[mathematical expression not reproducible] (5)
The equation system of (5) is solved by using the iterative solvers such as GMRES. The MLFMA is employed to speed up matrix-vector multiplication, which is the key step of GMRES. In this paper, to further improve the efficiency, the sparse solver of the multifrontal direct method  is first employed to factorize the FEM matrix [[K.sub.m]] to obtain the expression of [E.sub.m] by using [mathematical expression not reproducible], then the finite element tearing and tearing and interconnecting method (FETI)  is employed to handle the FEM matrix of the radome before solving (5).
It is worth to point out the above presented formulation can be extended to general cases in a straightforward way. For example, if the radome is multilayered, not homogeneous, we can establish an integral equation for every interface between layers. Thus, we obtain an equation system with more than two integral equations.
3. NUMERICAL RESULTS
A series of numerical experiments are investigated in this section. All the computations are performed on a parallel computer platform Liuhui-II at the Center for Electromagnetic Simulation, Beijing Institute of Technology. It has 10 nodes, each node has 96 GB memory, 2 Intel X5650 2.66 GHz CPUs, and each CPU has 6 cores.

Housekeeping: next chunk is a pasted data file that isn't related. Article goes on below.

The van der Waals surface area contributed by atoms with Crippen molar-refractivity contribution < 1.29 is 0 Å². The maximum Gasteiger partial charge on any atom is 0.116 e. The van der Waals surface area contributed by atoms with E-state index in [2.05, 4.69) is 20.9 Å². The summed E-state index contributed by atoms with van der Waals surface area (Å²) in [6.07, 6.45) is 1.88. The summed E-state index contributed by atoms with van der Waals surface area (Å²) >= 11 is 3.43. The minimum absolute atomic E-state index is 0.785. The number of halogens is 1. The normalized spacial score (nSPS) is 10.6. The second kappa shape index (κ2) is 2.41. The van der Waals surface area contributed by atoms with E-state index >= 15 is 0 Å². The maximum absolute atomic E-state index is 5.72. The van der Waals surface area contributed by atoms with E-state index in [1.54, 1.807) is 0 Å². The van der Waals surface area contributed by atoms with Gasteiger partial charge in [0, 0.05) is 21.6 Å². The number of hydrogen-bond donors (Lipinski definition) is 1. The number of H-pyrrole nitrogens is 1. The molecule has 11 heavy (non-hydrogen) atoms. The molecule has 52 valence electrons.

A ten-slot waveguide array with radome is first computed to investigate the convergence performance and accuracy of the presented multi-domain DDA-FE-BI-MLFMA approach. We employ a rugby-like ellipsoid radome to enclose the slotted-waveguide array. As shown in Fig. 3, the long semi-axis of radome is 13.3[lambda], the thickness is 0.6[lambda], and the relative permittivity is [[epsilon].sub.r] = 2.0 - j1.0. The radiation patterns of the array-radome are calculated by using our presented multi-domain and the conventional single-domain algorithms. The comparison of normalized co-polarization E-plane and H-plane radiation patterns of the array is shown in Fig. 4, demonstrating that the multi-domain DDA-FE-BI-MLFMA has good accuracy.
Figure 5 shows the convergence history of the iterative solution of the ten-slot waveguide antenna with radome under different algorithms. The results show that the multi- domain approach has faster convergence than the single-domain approach. The numbers of unknowns are 2,717,248(FEM)/242,679(BI) in the multi-domain approach and 4,524,260(FEM)/146,550(BI) in the single-domain one. The total memory requirements are 21 GB and 38 GB, and the total CPU times are 46 minutes and 112 minutes respectively in the multi-domain and single-domain approaches. In this calculation, we employ 8 CPU cores.